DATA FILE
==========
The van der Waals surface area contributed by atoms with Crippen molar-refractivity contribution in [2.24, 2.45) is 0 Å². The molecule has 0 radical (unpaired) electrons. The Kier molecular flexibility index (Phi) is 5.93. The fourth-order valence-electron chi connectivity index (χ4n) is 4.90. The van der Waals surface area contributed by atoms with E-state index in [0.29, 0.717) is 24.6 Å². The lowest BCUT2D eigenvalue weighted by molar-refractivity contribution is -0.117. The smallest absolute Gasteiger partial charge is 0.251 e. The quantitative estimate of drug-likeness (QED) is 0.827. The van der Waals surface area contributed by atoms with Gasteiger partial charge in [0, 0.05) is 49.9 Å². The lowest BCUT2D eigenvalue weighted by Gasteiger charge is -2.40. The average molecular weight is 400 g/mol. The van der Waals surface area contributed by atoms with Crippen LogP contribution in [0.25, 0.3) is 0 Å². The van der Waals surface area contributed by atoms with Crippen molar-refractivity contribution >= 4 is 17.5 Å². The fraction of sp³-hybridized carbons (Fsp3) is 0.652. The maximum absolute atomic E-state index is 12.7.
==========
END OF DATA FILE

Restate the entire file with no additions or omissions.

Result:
The van der Waals surface area contributed by atoms with Crippen molar-refractivity contribution in [2.24, 2.45) is 0 Å². The molecule has 0 radical (unpaired) electrons. The Kier molecular flexibility index (Phi) is 5.93. The fourth-order valence-electron chi connectivity index (χ4n) is 4.90. The van der Waals surface area contributed by atoms with E-state index in [0.29, 0.717) is 24.6 Å². The lowest BCUT2D eigenvalue weighted by molar-refractivity contribution is -0.117. The smallest absolute Gasteiger partial charge is 0.251 e. The quantitative estimate of drug-likeness (QED) is 0.827. The van der Waals surface area contributed by atoms with Gasteiger partial charge in [0, 0.05) is 49.9 Å². The lowest BCUT2D eigenvalue weighted by Gasteiger charge is -2.40. The average molecular weight is 400 g/mol. The van der Waals surface area contributed by atoms with Crippen LogP contribution in [0.25, 0.3) is 0 Å². The van der Waals surface area contributed by atoms with Crippen molar-refractivity contribution >= 4 is 17.5 Å². The fraction of sp³-hybridized carbons (Fsp3) is 0.652. The maximum absolute atomic E-state index is 12.7.